Disruptive jam. Or: more choice is not always better. I experience this on more than one domain. One actual example is GPS: I've been sniffing at various mobile GPS devices, but the choice is so overwhelming that I postpone the purchase every time again. Not that I need a GPS device so badly. I've already succeeded in memorizing the 6km ride to my job...
In Dutch, there's a saying: "To choose is to loose". So I try to win by not choosing ;-)
... finally start to make sense. I've heard a lot of buzz about them, but only now I start to understand them a bit.
One question that remains: why store "what will follow" under some key, instead of storing "what has been" under a key? Wouldn't it be easier to claim "this page id means that this user has done that and that and that, and these request parameters indicate that he will now go there". The net effect will be the same, I think, but the abstraction wouldn't leak that much (to the programmer, that is).
Let's try to restate that: instead of changing objects in a session when receiving a HTTP request, you take a copy of those objects (leaving the originals as they were), and start working on the copy. You can do the same actions that you would normally perform on the original objects. There's only one difference: the original objects are now stored in a repository under a page-specific ID. When the user has cloned her window (or pressed the back button, or...), you can fetch those objects again (thus going back to the state she was), and continue from there. In my gutt feeling, this would reduce the amount of continuation-specific code (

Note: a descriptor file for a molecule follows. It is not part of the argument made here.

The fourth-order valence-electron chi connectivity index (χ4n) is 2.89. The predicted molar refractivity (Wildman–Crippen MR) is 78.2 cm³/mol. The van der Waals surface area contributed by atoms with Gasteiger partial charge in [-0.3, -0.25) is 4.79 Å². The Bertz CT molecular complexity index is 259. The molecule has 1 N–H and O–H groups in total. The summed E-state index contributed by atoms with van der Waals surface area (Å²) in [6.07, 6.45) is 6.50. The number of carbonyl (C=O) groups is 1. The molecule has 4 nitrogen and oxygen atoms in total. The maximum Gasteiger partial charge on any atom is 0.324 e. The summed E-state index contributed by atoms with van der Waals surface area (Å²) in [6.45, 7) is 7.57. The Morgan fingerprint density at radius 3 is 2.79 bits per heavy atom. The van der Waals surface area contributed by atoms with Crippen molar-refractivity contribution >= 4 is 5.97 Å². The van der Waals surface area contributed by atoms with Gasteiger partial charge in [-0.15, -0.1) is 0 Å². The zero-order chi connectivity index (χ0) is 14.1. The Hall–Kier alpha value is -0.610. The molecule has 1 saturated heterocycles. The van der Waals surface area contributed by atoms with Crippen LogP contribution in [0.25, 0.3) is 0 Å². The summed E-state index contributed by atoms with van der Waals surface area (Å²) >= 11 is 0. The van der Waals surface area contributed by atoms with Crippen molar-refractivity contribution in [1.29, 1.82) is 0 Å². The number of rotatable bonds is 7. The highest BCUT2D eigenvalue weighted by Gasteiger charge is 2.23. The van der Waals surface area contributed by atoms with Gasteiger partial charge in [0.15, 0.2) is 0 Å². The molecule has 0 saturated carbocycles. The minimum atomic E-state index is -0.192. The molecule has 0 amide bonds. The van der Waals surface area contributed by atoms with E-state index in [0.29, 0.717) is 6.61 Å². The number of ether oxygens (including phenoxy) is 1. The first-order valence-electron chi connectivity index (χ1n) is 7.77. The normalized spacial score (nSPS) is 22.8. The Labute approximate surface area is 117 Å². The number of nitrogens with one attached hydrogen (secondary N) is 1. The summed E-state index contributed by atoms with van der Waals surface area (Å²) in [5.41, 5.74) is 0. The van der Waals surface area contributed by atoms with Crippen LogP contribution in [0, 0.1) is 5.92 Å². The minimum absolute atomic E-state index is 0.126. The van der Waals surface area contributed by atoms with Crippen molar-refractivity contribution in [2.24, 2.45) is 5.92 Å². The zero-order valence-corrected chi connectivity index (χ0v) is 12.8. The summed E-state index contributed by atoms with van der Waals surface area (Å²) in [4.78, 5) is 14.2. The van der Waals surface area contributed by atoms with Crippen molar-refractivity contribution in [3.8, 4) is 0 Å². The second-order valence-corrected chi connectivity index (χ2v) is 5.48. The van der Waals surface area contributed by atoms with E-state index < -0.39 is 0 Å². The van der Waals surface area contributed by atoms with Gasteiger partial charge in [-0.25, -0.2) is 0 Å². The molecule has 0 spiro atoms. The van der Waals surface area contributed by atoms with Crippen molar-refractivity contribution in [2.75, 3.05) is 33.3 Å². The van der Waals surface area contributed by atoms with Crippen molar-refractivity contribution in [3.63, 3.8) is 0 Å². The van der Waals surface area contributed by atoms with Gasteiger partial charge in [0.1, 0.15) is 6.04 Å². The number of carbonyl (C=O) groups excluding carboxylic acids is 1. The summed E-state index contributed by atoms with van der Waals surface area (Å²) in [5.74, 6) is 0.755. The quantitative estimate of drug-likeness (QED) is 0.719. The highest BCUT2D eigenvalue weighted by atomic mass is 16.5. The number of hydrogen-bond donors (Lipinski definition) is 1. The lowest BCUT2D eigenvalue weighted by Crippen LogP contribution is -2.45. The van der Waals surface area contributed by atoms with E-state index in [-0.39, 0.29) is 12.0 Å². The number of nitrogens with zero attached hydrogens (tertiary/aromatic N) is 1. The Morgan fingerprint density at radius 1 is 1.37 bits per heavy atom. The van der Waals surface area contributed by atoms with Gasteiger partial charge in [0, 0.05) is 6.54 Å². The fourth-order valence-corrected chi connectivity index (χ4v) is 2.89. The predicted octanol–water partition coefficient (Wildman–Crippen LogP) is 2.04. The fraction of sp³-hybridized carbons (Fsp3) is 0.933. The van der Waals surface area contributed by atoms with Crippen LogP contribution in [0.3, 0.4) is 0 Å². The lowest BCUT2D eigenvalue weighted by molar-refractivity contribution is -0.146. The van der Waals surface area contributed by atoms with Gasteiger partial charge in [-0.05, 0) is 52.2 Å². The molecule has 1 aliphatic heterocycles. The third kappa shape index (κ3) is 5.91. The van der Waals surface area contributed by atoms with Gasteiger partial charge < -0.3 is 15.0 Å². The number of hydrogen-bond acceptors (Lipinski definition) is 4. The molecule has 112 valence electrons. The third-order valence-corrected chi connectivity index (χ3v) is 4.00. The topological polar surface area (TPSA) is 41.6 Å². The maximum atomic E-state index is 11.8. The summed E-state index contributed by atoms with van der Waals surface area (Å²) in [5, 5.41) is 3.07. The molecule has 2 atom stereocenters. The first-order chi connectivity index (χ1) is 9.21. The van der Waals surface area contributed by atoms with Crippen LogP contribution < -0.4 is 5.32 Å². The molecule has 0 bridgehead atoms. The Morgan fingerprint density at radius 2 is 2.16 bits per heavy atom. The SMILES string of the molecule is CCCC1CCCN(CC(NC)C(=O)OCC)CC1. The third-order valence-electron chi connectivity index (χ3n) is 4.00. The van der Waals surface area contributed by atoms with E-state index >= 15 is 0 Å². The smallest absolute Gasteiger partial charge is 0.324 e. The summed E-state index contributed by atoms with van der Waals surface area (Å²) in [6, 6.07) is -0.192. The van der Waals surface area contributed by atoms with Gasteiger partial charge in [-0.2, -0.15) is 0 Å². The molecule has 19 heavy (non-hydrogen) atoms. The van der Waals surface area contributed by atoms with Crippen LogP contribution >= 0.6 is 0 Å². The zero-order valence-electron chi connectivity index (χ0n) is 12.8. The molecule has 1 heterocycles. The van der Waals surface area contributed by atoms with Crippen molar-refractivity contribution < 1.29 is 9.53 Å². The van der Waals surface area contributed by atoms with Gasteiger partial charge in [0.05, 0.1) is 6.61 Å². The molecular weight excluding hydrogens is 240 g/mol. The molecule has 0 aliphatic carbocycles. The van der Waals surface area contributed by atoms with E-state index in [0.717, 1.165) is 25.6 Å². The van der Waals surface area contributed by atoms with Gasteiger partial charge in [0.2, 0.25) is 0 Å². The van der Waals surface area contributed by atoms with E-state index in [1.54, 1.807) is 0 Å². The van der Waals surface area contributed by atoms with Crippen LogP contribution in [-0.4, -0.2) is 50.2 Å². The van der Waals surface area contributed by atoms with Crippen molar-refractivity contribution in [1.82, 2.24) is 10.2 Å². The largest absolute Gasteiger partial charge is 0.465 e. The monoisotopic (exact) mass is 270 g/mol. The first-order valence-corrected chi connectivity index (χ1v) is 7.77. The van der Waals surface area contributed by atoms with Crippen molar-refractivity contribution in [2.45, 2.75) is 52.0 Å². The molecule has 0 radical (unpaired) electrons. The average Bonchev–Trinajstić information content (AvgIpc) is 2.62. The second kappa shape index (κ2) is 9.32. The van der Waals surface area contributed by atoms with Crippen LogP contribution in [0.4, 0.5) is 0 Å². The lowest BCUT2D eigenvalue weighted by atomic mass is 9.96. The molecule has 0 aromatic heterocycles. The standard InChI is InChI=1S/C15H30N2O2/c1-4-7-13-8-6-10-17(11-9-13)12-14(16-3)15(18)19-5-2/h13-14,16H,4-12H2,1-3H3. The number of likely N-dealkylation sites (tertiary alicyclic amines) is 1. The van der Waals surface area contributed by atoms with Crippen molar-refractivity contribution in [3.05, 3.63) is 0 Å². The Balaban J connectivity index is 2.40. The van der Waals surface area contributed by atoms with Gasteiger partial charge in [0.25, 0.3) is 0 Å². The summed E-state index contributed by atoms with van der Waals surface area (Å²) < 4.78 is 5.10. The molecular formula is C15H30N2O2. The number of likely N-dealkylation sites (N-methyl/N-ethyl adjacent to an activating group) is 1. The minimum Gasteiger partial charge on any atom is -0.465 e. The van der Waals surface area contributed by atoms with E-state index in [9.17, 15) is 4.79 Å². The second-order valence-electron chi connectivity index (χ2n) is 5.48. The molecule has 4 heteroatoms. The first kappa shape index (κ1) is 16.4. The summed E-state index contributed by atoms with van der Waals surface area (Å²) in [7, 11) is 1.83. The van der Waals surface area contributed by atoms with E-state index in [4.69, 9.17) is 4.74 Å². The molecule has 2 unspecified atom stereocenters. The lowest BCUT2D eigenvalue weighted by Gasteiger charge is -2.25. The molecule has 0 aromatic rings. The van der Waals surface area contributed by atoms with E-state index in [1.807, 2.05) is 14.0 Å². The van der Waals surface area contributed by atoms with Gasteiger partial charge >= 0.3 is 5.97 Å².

I think I have to re-read the article, seems like I have missed something. If you can explain me what I've missed, I will be very grateful.
Erik pointed me to NDoclet, a MSDN-style Javadoc doclet. The MSDN style seems a bit weird to somebody who's used to look things up the Sun way, but it sure looks clean. You can view the result of my little experiment here, and compare it to the more traditional approach.
Just one of those obnoxious "I'm not alone" posts.
After being a celebrity in technical circles, Steven is now moving up to the business management circles. Congrats!
Koen showed me Konfabulator. Nice looking stuff. Pleasing to the eye. And since that last item seems to be the most important nowadays (the phrase "perception is reality" comes to mind), I'm sure they'll have their share of loyal users waiting for them.
Lycos is following a weird train of thought. I thought spammers (the companies that *sell* spamming services, not the ones that buy them) would be paid by the number of clickthroughs? And I'm sure the amount of money they receive for each click is enough to cover for its bandwidth costs. Sorry, Lycos, I'm out.